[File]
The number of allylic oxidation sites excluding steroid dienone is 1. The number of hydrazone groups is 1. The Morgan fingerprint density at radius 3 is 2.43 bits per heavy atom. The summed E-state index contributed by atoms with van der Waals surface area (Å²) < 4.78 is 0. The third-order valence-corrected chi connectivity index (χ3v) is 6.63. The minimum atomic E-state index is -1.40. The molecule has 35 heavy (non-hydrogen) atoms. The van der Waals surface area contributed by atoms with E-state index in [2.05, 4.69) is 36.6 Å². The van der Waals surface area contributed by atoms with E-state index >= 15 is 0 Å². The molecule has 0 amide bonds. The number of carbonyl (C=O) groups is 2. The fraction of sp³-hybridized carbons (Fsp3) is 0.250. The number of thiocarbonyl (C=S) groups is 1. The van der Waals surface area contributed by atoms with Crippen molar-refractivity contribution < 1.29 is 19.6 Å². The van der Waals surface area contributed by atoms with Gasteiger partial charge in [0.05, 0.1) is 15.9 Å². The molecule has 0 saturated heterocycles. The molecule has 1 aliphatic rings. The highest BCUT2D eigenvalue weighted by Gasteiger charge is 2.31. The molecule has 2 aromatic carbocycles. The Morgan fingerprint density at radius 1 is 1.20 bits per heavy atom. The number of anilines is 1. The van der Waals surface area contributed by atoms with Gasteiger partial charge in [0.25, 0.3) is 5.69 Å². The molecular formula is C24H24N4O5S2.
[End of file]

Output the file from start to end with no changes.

The number of allylic oxidation sites excluding steroid dienone is 1. The number of hydrazone groups is 1. The Morgan fingerprint density at radius 3 is 2.43 bits per heavy atom. The summed E-state index contributed by atoms with van der Waals surface area (Å²) < 4.78 is 0. The third-order valence-corrected chi connectivity index (χ3v) is 6.63. The minimum atomic E-state index is -1.40. The molecule has 35 heavy (non-hydrogen) atoms. The van der Waals surface area contributed by atoms with E-state index in [2.05, 4.69) is 36.6 Å². The van der Waals surface area contributed by atoms with E-state index >= 15 is 0 Å². The molecule has 0 amide bonds. The number of carbonyl (C=O) groups is 2. The fraction of sp³-hybridized carbons (Fsp3) is 0.250. The number of thiocarbonyl (C=S) groups is 1. The van der Waals surface area contributed by atoms with Crippen molar-refractivity contribution < 1.29 is 19.6 Å². The van der Waals surface area contributed by atoms with Gasteiger partial charge in [0.05, 0.1) is 15.9 Å². The molecule has 0 saturated heterocycles. The molecule has 1 aliphatic rings. The highest BCUT2D eigenvalue weighted by Gasteiger charge is 2.31. The molecule has 2 aromatic carbocycles. The Morgan fingerprint density at radius 1 is 1.20 bits per heavy atom. The number of anilines is 1. The van der Waals surface area contributed by atoms with Gasteiger partial charge in [0.25, 0.3) is 5.69 Å². The molecular formula is C24H24N4O5S2.